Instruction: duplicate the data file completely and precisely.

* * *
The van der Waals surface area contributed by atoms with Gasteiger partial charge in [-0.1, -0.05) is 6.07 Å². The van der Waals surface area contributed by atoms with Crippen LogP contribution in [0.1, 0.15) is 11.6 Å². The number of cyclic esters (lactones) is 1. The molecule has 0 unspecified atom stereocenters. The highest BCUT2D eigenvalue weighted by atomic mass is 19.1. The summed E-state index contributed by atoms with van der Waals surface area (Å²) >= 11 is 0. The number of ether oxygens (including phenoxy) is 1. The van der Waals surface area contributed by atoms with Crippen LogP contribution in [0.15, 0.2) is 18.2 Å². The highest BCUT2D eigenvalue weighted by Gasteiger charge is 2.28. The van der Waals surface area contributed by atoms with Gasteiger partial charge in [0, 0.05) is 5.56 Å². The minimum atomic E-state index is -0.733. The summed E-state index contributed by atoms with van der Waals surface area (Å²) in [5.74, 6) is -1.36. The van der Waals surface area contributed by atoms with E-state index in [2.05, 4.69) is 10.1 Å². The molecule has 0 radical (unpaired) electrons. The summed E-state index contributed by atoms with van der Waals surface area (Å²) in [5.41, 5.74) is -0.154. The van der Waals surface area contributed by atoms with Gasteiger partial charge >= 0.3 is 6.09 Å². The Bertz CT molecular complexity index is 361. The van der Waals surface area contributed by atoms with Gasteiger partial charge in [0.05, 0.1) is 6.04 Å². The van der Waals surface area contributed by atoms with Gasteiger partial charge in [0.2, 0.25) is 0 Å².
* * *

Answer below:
The van der Waals surface area contributed by atoms with Gasteiger partial charge in [-0.1, -0.05) is 6.07 Å². The van der Waals surface area contributed by atoms with Crippen LogP contribution in [0.1, 0.15) is 11.6 Å². The number of cyclic esters (lactones) is 1. The molecule has 0 unspecified atom stereocenters. The highest BCUT2D eigenvalue weighted by atomic mass is 19.1. The summed E-state index contributed by atoms with van der Waals surface area (Å²) >= 11 is 0. The number of ether oxygens (including phenoxy) is 1. The van der Waals surface area contributed by atoms with Crippen LogP contribution in [0.15, 0.2) is 18.2 Å². The highest BCUT2D eigenvalue weighted by Gasteiger charge is 2.28. The van der Waals surface area contributed by atoms with Gasteiger partial charge in [0, 0.05) is 5.56 Å². The minimum atomic E-state index is -0.733. The summed E-state index contributed by atoms with van der Waals surface area (Å²) in [5.74, 6) is -1.36. The van der Waals surface area contributed by atoms with E-state index in [2.05, 4.69) is 10.1 Å². The molecule has 0 radical (unpaired) electrons. The summed E-state index contributed by atoms with van der Waals surface area (Å²) in [5.41, 5.74) is -0.154. The van der Waals surface area contributed by atoms with Gasteiger partial charge >= 0.3 is 6.09 Å². The Bertz CT molecular complexity index is 361. The van der Waals surface area contributed by atoms with Gasteiger partial charge in [0.05, 0.1) is 6.04 Å². The van der Waals surface area contributed by atoms with Gasteiger partial charge in [0.2, 0.25) is 0 Å².